HMD Global made it amply clear that it’s capable of making beautiful phones while keeping intact the Nokia virtues of the yore. After testing waters with a range of budget phones, the Finnish smartphone maker is now confidently betting bigger on its brand acceptance with its high-end flagship phone, the Nokia 8.

The new Nokia 8 India price is set at Rs. 36,999, which makes it significantly cheaper than tier-1 flagships but positions it directly against the towering OnePlus 5, with which it shares more than a few similarities. We went up close with the new flagship at the India launch event today and have jotted down our first impressions in the Nokia 8 quick review below.

Also Read: Nokia 6 FAQ – All questions answered

Nokia 8 Specifications

Model Nokia 8
Display 5.3-Inch, QHD IPS LCD Display
Processor Octa-Core Qualcomm Snapdragon 835 processor
RAM 4GB
Internal Storage 64GB expandable up to 256GB
Software Android Nougat 7.1.1
Primary Camera 13 MP (Colour + OIS) + 13 MP (Mono), 1.12um, f/2.0, 76.9˚, PDAF, IR range finder, dual tone flash
Secondary Camera 13MP PDAF, 1.12um, f/2.0, 78.4˚, display flash
Dimensions 151.55×73.7mm x 7.9mm
Battery 3,090mAh with Quick Charge
Others 2G/3G/4G/Volte, WiFi 802.11 b/g/n, USB Type C, Bluetooth 4.2 LE, GPS / GLONASS, NFC, Splashproof (IP54)
Price Rs. 36,999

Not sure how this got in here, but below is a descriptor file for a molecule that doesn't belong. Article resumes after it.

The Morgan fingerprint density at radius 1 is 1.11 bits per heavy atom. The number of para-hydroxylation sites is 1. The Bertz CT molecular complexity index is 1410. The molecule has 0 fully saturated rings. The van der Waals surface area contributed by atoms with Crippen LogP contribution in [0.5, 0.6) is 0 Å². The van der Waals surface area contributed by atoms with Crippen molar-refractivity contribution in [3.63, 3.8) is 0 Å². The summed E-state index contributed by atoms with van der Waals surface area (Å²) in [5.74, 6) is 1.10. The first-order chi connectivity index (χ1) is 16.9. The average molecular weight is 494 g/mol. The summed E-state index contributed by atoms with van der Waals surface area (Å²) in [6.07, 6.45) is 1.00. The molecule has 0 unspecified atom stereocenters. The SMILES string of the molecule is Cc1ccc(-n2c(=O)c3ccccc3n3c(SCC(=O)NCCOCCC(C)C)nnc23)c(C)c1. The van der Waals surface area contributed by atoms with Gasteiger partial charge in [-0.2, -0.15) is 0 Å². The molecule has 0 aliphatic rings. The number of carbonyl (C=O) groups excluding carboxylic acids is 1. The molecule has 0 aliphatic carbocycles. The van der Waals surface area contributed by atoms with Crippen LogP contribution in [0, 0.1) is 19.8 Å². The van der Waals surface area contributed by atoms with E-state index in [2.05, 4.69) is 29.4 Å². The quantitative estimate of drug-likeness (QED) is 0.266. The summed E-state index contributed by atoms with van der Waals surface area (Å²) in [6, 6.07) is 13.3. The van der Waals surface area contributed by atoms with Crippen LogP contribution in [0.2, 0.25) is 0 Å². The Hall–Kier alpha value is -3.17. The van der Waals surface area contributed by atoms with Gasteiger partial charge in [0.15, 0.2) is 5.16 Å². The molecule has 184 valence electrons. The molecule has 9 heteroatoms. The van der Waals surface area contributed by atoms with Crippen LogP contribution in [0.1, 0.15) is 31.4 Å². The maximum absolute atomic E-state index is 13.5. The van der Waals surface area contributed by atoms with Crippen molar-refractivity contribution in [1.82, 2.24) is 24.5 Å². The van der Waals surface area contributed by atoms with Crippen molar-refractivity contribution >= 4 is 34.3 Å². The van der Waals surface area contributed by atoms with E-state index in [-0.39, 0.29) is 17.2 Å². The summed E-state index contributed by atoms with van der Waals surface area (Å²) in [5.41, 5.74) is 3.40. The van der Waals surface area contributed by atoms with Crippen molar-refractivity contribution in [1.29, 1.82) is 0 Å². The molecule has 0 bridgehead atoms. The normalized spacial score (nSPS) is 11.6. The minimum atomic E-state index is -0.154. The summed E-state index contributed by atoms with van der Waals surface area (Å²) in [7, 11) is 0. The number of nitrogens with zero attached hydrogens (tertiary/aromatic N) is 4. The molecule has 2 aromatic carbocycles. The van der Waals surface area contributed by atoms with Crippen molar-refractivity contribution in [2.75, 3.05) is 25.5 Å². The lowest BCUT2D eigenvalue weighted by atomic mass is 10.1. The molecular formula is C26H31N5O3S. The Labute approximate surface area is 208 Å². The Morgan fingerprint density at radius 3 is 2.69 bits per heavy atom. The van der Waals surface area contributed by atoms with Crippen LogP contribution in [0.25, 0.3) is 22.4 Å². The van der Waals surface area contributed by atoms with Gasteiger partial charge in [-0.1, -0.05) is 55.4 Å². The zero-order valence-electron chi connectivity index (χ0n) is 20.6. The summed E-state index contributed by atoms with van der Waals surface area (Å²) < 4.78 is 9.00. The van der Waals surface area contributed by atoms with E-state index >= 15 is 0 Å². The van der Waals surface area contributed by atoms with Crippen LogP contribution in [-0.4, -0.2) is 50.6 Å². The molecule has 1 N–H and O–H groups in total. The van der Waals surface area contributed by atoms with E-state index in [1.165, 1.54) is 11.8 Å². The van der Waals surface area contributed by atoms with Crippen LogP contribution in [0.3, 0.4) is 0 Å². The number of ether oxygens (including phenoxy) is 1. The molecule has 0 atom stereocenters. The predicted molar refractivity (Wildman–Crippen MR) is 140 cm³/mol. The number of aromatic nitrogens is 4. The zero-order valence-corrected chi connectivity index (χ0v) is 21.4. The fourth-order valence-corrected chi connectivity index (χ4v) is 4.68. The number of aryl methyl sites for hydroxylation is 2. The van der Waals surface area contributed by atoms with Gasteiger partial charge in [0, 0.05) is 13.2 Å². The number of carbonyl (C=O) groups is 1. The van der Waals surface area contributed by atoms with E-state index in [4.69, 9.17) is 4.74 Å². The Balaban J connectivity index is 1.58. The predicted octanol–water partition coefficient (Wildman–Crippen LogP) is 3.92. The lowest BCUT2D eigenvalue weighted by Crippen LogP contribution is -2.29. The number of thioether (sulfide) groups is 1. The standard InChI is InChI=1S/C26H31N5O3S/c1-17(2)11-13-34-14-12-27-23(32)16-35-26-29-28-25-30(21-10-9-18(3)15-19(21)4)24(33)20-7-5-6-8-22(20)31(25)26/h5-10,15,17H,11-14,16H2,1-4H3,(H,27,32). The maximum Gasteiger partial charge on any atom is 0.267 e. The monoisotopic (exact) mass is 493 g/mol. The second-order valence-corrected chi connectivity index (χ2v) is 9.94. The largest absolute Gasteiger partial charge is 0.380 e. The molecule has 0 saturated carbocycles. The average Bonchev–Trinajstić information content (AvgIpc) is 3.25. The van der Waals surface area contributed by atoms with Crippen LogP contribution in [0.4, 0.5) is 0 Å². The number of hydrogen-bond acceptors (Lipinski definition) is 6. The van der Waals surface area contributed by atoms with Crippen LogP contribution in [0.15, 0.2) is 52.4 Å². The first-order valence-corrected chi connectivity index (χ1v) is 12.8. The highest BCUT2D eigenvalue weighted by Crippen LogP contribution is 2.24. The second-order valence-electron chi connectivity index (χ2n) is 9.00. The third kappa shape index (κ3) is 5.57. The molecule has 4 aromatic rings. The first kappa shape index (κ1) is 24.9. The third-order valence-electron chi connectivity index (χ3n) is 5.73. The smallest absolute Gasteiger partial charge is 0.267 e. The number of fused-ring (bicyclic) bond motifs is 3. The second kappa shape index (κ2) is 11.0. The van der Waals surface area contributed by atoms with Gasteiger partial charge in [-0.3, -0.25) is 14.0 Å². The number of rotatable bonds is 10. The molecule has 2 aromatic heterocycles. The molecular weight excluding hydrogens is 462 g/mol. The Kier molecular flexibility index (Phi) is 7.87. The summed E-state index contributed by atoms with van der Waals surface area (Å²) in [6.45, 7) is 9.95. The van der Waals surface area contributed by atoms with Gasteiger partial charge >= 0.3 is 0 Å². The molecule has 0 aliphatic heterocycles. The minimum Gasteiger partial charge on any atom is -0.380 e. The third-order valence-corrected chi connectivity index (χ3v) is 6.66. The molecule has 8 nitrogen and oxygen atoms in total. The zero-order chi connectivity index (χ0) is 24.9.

Nokia 8 Design and Build

The Nokia 8 is a slim phone with a metal back, 2.5D glass laden fascia, and well concealed U-shaped antenna bands. Now if that sounds familiar, that’s because it’s a fairly standard description for mid-rangers these days.

But there is more to Nokia 8 design depending on the color you choose. The matte blue edition felt fairly standard (read: unexciting), the silver variant looked elegant, and the copper color is deftly polished for a unique and interesting glossy finish.

We would be remiss not to mention the slim edges that make it convenient to handle (and differentiate it from Nokia 6, but unfortunately make it look like the Nokia 5) and the ‘Splash proof’ certification that might just protect you against accidental spillage.

Nokia isn’t using a fancy 18:9 display, and neither does it seems to be putting in any extra effort to shave off those extra bezels, resulting in the huge forehead and beefy chin, unlike contemporary flagships.

Nokia 8 doesn’t have much to offer on the design front, which was ironically one of the biggest strength of its affordable phones (Nokia 6, Nokia 5, and Nokia 3). Having said that, the Nokia 8 doesn’t feel like a blatant copy of an existing flagship and the bezels that it retains makes it tougher than existing ‘full vision’ display phones. After all, those lofty 18:9 panels have their own compromises involved, the primary one, in our opinion, being no room for fingerprint sensor on the front.

Nokia 8 Display

The Nokia 8 has a super sharp 5.3-inch 2k display. It’s vibrant, has high contrast and feels flagship grade. We will still need to closely examine it in proper lighting to judge the finer details like white point, but for now, this looks like the part that Nokia got right.